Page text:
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Friday, April 9, 1999 Published at 05:58 GMT 06:58 UK

World: Europe

Journalists freed after stand-off

Montenegro refuses to accept Serbia's declaration of a state of war

Two European camera crews have been freed by the Yugoslav Army after a stand-off with the government of Montenegro.

Kosovo: Special Report
The crews, including one from the BBC, were accused of trespassing in military zones.

Their release represents a victory for Montenegro's government against a Serb-dominated army which has been accused of trying to destabilise the republic.

The detentions were the latest focal point of a power struggle between Slobodan Milosevic's federal government in Belgrade and the reforming leadership in Montenegro, which together with Serbia forms Yugoslavia.

Jeremy Bowen: "It seemed like a good time to go to Niksic in Montenegro"
Montenegro's president met the general in charge of Yugoslav troops based in the republic to demand an end to the intimidation of local people and foreign journalists.

He also threatened to try to confine the mainly Serb troops of the Yugoslav army to their barracks if the intimidation continues.

Campaign of intimidation

A four-member crew from Germany's ZDF television, in Germany, was detained on Tuesday. The following day a five-person BBC crew was also held by the military.

Paul Welch in Montenegro: "These may well be defining moments"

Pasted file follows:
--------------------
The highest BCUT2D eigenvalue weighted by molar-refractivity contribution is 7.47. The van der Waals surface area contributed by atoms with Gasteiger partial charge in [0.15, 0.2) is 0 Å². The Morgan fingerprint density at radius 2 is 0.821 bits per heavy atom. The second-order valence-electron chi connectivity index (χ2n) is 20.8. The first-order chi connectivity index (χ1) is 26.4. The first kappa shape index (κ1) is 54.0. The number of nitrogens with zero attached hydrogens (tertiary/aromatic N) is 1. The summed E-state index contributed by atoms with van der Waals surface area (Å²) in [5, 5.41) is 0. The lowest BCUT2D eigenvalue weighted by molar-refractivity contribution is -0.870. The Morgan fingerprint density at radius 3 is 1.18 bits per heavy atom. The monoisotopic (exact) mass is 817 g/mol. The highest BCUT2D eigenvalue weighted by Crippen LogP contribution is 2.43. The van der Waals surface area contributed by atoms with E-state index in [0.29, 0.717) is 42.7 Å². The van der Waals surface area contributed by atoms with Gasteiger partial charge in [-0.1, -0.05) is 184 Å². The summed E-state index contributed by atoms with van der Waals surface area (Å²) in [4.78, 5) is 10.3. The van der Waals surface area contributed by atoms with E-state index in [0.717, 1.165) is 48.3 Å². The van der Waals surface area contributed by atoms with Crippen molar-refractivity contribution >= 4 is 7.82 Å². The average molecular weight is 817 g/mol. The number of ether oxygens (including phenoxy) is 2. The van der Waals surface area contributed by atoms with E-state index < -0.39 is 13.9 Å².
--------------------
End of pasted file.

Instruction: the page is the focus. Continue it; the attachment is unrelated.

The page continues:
After the political confrontation both were released unharmed on Thursday.

Reporters from British, American French, Swedish, Czech and Spanish news organisations have also been stopped by army patrols over the past 10 days.

Montenegro Justice Minister Dragan Soc said the army was harassing the foreign media as part of an orchestrated campaign against the republic's government.

He said: "The army is targeting foreign journalists to discourage them from staying in Montenegro. They want to create the impression that they are not safe here and that the civilian authorities cannot protect them.

"The army's goal is to destabilise Montenegro politically and create an environment which will enable the government to be toppled."

Policy differences

Serbia and Montenegro are the only two republics left within federal Yugoslavia but they have fundamental policy disagreements.

Montenegro refuses to acknowledge Belgrade's declaration of a state of war and its president is in favour of developing relations with the West.

Montenegro is also home to the Second Yugoslav Army, which takes its orders from the federal administration.

Its new commander, General Milorad Obradovic, a Slobodan Milosevic supporter, was only appointed last week, increasing fears that a coup may be being planned.

Our correspondent says that although Montenegro avoided a military clash over the detained journalists, it is unlikely that the political fight with Belgrade is over.

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